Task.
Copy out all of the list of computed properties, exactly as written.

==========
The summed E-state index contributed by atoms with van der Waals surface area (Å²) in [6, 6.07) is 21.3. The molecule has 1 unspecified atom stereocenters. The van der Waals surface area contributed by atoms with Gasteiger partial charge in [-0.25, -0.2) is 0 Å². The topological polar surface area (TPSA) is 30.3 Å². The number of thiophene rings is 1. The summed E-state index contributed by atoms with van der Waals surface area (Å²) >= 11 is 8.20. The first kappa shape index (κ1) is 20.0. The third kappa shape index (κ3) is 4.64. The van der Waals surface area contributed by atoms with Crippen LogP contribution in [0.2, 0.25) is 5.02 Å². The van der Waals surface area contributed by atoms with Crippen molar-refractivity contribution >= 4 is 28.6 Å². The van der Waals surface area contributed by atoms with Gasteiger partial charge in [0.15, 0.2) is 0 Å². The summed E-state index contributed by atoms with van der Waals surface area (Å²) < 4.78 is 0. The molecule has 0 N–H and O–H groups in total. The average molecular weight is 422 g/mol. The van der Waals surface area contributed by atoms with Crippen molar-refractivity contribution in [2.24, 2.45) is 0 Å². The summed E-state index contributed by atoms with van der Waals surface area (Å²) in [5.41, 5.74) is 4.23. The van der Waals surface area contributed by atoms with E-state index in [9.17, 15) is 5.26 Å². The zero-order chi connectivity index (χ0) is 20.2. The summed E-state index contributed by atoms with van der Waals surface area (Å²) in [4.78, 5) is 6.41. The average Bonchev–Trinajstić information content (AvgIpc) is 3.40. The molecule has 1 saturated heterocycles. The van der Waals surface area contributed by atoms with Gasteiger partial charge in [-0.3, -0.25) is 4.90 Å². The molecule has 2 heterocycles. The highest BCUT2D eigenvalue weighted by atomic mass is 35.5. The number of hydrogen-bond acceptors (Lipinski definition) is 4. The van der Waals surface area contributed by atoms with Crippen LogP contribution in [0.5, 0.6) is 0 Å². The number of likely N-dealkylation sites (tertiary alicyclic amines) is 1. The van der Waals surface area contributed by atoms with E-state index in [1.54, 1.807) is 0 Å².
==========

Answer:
The summed E-state index contributed by atoms with van der Waals surface area (Å²) in [6, 6.07) is 21.3. The molecule has 1 unspecified atom stereocenters. The van der Waals surface area contributed by atoms with Gasteiger partial charge in [-0.25, -0.2) is 0 Å². The topological polar surface area (TPSA) is 30.3 Å². The number of thiophene rings is 1. The summed E-state index contributed by atoms with van der Waals surface area (Å²) >= 11 is 8.20. The first kappa shape index (κ1) is 20.0. The third kappa shape index (κ3) is 4.64. The van der Waals surface area contributed by atoms with Crippen LogP contribution in [0.2, 0.25) is 5.02 Å². The van der Waals surface area contributed by atoms with Crippen molar-refractivity contribution >= 4 is 28.6 Å². The van der Waals surface area contributed by atoms with Gasteiger partial charge in [0.15, 0.2) is 0 Å². The summed E-state index contributed by atoms with van der Waals surface area (Å²) < 4.78 is 0. The molecule has 0 N–H and O–H groups in total. The average molecular weight is 422 g/mol. The van der Waals surface area contributed by atoms with Crippen molar-refractivity contribution in [2.24, 2.45) is 0 Å². The summed E-state index contributed by atoms with van der Waals surface area (Å²) in [5.41, 5.74) is 4.23. The van der Waals surface area contributed by atoms with E-state index in [9.17, 15) is 5.26 Å². The zero-order chi connectivity index (χ0) is 20.2. The summed E-state index contributed by atoms with van der Waals surface area (Å²) in [4.78, 5) is 6.41. The average Bonchev–Trinajstić information content (AvgIpc) is 3.40. The molecule has 1 saturated heterocycles. The van der Waals surface area contributed by atoms with Gasteiger partial charge in [-0.3, -0.25) is 4.90 Å². The molecule has 2 heterocycles. The highest BCUT2D eigenvalue weighted by atomic mass is 35.5. The number of hydrogen-bond acceptors (Lipinski definition) is 4. The van der Waals surface area contributed by atoms with Crippen LogP contribution in [0.5, 0.6) is 0 Å². The number of likely N-dealkylation sites (tertiary alicyclic amines) is 1. The van der Waals surface area contributed by atoms with E-state index in [1.54, 1.807) is 0 Å².